Clearing, and A-level results time, is all about making decisions and choosing your path - and we're here to help you through the process. But are there times in history when people might have benefitted from a bit of guidance? Historian Dr Sean Lang takes a light-hearted look.
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1. Easy money!
History is full of examples of bad investment schemes that looked at first like no-brainers. In seventeenth-century Holland it was tulips; in eighteenth-century England it was the South Sea Company – not only was it trading in slaves but the scheme was a huge scam, which went spectacularly bust. It was the same story with railways in Victorian Britain, on Wall Street in the 1920s and in the dotcom boom of the 1990s: people want easy money, don’t check properly, and it all goes pear-shaped. Time after time.
2. Paying the Danegeld
The English King Ethelred II wasn’t called ‘Unredy’ – ‘ill-advised’ – for nothing: his response to devastating Viking raids on his kingdom was to pay them a large sum of money to go away. It was called Danegeld (Dane-money) but today we would call it a protection racket. It’s not difficult to work out what followed: the Danes came back the following year and Ethelred found the Danegeld rate had gone up. And the next year. And the next. Until they decided to take over the kingdom anyway.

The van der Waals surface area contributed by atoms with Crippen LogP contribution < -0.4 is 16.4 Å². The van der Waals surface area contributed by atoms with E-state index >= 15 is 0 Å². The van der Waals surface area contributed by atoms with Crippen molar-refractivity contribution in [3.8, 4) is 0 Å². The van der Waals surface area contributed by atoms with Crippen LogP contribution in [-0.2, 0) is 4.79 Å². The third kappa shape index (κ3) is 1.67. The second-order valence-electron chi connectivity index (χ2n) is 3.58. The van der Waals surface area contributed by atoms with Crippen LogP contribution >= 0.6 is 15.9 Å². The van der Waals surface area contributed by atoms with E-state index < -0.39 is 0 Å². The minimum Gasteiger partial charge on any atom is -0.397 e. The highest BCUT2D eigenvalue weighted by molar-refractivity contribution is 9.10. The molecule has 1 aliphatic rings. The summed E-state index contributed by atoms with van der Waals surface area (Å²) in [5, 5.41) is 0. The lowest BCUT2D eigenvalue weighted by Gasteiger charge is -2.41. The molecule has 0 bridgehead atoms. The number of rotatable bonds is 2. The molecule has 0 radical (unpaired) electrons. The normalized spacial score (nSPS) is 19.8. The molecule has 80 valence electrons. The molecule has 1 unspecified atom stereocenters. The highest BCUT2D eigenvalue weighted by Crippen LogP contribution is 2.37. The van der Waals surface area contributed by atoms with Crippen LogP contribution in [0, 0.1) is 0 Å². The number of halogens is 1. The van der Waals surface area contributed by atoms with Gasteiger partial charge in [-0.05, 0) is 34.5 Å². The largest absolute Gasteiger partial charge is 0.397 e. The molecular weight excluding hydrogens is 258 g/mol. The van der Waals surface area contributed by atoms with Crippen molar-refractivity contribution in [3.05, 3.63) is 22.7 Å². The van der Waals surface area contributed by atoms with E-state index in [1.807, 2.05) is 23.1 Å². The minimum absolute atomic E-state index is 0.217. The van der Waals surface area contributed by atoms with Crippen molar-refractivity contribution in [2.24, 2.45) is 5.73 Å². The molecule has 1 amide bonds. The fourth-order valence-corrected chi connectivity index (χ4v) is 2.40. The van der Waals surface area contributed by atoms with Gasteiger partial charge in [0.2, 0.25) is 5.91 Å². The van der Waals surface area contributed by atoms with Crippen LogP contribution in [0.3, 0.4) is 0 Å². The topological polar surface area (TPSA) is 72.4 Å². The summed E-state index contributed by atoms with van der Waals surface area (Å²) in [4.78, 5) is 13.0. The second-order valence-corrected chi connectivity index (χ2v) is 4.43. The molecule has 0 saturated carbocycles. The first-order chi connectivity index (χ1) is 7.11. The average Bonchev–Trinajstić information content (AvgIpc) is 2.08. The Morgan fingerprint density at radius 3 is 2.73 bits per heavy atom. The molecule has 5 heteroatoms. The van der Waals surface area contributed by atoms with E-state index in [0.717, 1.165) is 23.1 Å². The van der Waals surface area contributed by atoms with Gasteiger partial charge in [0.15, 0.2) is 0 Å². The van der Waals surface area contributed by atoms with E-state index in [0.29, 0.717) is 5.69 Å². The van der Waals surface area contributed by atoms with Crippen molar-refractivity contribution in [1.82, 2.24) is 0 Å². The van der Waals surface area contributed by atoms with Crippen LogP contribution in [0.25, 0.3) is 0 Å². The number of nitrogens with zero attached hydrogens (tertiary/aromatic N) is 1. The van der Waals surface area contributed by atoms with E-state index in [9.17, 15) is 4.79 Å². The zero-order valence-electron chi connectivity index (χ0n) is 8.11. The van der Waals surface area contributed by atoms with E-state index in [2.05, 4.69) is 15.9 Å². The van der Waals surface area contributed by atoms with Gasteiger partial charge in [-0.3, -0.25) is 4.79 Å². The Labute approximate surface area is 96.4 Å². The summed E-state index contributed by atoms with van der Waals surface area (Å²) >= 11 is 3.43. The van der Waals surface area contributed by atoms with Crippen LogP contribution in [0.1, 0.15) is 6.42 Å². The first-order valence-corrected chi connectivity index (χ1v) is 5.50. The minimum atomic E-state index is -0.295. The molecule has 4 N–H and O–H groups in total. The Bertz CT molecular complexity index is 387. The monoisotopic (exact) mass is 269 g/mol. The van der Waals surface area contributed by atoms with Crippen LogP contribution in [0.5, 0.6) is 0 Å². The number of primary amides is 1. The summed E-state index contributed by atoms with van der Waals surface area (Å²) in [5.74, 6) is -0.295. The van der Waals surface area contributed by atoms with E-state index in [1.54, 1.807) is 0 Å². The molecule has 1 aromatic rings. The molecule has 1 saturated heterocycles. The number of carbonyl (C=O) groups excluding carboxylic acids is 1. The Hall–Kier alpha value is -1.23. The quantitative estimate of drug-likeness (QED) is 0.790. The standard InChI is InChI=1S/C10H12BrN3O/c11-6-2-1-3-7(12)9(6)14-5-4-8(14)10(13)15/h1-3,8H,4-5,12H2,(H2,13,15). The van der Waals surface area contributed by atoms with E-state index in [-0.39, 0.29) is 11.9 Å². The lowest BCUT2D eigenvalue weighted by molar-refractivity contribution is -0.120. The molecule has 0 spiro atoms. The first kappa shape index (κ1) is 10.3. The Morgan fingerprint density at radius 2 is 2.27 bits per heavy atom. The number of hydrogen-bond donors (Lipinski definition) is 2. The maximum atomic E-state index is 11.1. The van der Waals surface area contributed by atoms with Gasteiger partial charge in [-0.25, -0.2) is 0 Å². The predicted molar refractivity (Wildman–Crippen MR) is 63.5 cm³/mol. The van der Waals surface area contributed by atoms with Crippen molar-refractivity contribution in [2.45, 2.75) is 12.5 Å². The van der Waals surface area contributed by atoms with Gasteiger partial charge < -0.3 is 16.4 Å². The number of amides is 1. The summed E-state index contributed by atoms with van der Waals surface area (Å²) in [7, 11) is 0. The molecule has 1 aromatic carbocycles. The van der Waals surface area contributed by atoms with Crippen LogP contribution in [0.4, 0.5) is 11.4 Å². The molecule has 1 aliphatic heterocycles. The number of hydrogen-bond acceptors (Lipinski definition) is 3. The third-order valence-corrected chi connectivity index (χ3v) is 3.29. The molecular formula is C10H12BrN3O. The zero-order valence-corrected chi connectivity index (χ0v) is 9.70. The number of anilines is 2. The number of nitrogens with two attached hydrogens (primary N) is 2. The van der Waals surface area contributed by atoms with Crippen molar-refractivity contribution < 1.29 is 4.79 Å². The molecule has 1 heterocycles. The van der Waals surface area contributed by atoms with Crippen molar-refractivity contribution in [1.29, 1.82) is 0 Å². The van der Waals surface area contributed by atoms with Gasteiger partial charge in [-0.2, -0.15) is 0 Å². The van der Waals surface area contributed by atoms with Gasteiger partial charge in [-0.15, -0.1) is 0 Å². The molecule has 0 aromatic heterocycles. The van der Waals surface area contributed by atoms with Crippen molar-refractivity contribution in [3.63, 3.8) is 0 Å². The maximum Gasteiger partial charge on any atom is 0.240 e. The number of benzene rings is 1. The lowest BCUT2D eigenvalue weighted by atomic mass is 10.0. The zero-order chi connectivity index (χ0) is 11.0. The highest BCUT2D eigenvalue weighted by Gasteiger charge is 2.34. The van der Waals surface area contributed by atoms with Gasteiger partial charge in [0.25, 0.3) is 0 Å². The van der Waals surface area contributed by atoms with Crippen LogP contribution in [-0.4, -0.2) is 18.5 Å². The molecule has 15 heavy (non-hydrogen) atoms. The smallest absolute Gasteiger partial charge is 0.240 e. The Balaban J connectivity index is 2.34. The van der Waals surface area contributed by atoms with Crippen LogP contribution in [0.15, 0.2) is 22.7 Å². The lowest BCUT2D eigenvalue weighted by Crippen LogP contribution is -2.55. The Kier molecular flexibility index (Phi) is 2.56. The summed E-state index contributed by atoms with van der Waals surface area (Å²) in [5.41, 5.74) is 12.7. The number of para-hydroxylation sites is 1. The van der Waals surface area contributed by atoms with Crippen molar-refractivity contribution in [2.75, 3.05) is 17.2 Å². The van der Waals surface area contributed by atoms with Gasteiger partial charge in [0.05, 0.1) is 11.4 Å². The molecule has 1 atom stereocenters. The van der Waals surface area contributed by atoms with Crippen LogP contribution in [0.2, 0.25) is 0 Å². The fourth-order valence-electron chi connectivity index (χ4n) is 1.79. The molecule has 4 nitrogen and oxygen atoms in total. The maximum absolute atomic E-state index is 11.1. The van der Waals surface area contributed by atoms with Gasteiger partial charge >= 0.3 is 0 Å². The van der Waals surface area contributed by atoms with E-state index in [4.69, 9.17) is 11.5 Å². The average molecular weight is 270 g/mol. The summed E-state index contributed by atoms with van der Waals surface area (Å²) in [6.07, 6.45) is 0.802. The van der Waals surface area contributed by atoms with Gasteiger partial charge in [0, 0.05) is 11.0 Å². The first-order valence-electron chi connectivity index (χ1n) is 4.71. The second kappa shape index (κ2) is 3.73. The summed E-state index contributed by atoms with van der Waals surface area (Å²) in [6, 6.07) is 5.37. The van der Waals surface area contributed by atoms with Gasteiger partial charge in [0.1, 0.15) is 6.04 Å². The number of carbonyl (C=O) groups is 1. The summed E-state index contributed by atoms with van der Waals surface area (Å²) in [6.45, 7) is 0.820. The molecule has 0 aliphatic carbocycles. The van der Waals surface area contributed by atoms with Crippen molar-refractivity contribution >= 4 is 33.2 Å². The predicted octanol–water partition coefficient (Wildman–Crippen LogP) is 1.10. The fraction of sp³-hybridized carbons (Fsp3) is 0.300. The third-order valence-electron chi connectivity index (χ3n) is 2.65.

3. Invading Afghanistan
If you want an example of people not learning from history, look no further than invasions of Afghanistan over the past couple of hundred years. It's been invaded four times – twice by the British Empire, once by the Soviet Union and once by a US-led coalition after the 9/11 attacks and every invasion has gone the same way: initial success: the invader takes the capital, Kabul, and puts its man in charge of the country. Then the Afghans start a guerrilla war, gradually making it impossible for the invaders to feel safe, and eventually they pack up and clear out – fast. It happened to the British (their first invasion was entirely wiped out), it happened to the Soviets (and helped bring the Soviet Union down too) and from 2001 to 2022 it happened to the United States and its allies. Do sit up at the back and pay attention – don't invade Afghanistan!
4. The one that got away
Pity the commissioning editors at various London publishing houses in the 1990s who turned down the adventures of a young boy at a school for wizards: JK Rowling was rejected by publisher after publisher until her Harry Potter proposal was taken up by a small independent unit called Bloomsbury, and even they only printed 500 copies – but it was enough to launch a phenomenon. And spare a thought for poor, hungover Mike Smith, an executive at Decca records, who on New Year’s Day 1962 listened to a band audition and turned them down, saying guitar groups were passé. They were The Beatles.
By Dr Sean Lang
Senior Lecturer, BA (Hons) History
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